Honoring fathers all year

Published 10:16 am Tuesday, June 17, 2014

Now that we’ve celebrated Father’s Day, the gifts are put away and the backyard cookout or special dinner is just a memory, let’s pause for a moment and commit to keeping that Father’s Day spirit alive all year round.

As a father and grandfather, I enjoy my special day, but I’m worried that the spirit of honoring fatherhood is dimming. We take one day a year to recognize and celebrate the important role a father plays in the lives of his children, but it takes a full time commitment to ensure that we, as a nation, are encouraging all fathers to be involved with their families.

Unfortunately, Father’s Day serves as a distressing reminder of how short we fall as a society in ensuring our children have the important influence of a father figure in their lives. There are too many fathers absent; too many children with no one to call, hug, or spoil for a day.

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But, that’s not even the worst of it. Fatherlessness is often addressed with a shrug. Far too many people seem to accept the epidemic absence of fathers. The role of a mother is an absolute necessity, but too often the role of the father is considered optional. Fathers are a necessity too, and they should be treated as such – because, the absence of a father in the life of a child has troubling consequences.

This sad state of affairs was highlighted last week on the social network Twitter. Someone started the hashtag #EndFathersDay, most likely as a prank. What started as a hoax, however, was joined by far too many strident voices that really do want to end the recognition of fathers.

Fathers play such a crucial role in our children’s lives that they can’t be cast aside. It’s just as disconcerting to see a few thoughtless dividers suggest that fathers offer no value as it is to see a father voluntarily abandon a family.

We excuse the lack of fathers in our children’s lives far too easily. We need to have a continuing discussion in America addressing the reasons for the epidemic, and coming up with solutions on how to raise good fathers for our children.

That’s why I started a not-for-profit called Raising Fathers. I aim to help start that national dialogue, and if my own personal story helps others understand just how important an issue this is, then that’s all the better.

You see, my father struggled with personal demons and couldn’t always be there when I needed him. My mother is a strong woman who did a wonderful job raising my siblings and me, but I needed a father figure. When I had my own kids, I initially stumbled without a positive male example from my own life to pull from.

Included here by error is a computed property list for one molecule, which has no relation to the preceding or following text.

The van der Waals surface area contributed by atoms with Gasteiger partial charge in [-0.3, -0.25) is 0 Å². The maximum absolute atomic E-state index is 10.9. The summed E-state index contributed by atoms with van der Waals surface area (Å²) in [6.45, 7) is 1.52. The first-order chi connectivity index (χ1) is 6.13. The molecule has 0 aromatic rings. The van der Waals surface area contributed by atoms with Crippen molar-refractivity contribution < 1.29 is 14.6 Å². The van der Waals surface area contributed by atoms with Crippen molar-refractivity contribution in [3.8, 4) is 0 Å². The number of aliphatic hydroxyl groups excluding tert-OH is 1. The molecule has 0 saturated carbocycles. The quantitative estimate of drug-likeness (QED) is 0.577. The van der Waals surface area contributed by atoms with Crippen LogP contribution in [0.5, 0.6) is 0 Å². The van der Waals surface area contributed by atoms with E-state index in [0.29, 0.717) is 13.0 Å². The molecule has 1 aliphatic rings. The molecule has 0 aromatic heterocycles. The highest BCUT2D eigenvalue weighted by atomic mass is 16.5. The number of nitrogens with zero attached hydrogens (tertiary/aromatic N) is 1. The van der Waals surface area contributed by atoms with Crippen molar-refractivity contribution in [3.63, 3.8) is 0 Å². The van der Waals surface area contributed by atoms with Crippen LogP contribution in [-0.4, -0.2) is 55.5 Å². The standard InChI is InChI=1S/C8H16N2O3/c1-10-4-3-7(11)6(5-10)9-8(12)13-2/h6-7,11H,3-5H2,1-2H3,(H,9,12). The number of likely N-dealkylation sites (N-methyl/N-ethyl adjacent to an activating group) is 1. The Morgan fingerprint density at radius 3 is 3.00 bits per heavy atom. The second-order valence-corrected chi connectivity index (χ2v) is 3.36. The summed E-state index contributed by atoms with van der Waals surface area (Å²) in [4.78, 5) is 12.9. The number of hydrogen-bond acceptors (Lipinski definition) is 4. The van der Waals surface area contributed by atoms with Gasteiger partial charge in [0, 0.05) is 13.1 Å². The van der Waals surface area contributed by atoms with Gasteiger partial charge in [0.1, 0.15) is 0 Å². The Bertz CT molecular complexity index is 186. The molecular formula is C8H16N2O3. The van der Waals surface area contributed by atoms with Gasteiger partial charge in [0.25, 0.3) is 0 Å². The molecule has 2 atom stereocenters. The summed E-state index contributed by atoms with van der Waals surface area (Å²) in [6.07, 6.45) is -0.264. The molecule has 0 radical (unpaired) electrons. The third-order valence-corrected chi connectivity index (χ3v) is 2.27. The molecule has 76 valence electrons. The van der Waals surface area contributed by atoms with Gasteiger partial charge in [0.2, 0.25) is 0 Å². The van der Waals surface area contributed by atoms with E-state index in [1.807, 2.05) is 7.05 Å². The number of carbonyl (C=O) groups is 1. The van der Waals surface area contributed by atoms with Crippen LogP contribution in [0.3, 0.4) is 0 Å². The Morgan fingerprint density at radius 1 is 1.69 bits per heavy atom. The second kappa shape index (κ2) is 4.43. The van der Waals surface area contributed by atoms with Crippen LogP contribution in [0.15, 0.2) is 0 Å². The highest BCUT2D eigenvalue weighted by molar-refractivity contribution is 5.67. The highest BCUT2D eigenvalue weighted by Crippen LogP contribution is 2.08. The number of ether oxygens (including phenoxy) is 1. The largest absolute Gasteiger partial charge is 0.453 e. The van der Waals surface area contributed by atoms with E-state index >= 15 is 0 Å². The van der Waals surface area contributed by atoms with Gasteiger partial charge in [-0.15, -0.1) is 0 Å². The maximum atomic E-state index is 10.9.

It was only through surrogate teachers, mentors serving with me in the military and friends that I found my own way as a child, Air Force officer, and father in my own right.

The absence of a father happens for many reasons and the tragic circumstances surrounding that void often can’t be avoided. What can be avoided is the voluntary exclusion of a father from a child’s life. That’s what Raising Fathers is all about.

In the days leading up to Father’s Day, we encouraged people to go to the web site RaisingFathers.org and post a tribute about fatherhood. We heard from all kinds of people in and out of Ohio. We even posted a fatherhood tribute made by the Navy SEAL hero Marcus Luttrell, whose courageous actions in Afghanistan led to the best-selling book and blockbuster movie “Lone Survivor.”

My day job is being a member of Congress. But my 24-hour-a-day job is being a good father and grandfather and supporting others to be good parents, too. The Raising Fathers project is about acknowledging the problem and seeking solutions.

It’s about supporting education for fathers, mothers and children to ensure that each can play their important role. It’s about ensuring that a father is available to coach Little League, to teach how to drive, or just to provide a strong shoulder to cry on.

The epidemic absence of fathers won’t end tomorrow, but it won’t ever end unless we acknowledge the problem and invest in finding solutions.

In fact, instead of ending Father’s Day, as some on Twitter suggested, I recommend we keep the Father’s Day observance going year-round. It’ll bring attention and focus to our epidemic absence of fathers. It’ll force people to ask questions and seek solutions.

And raising up dads every day isn’t too bad an idea, either.


Congressman Bill Johnson represents Ohio’s Sixth District.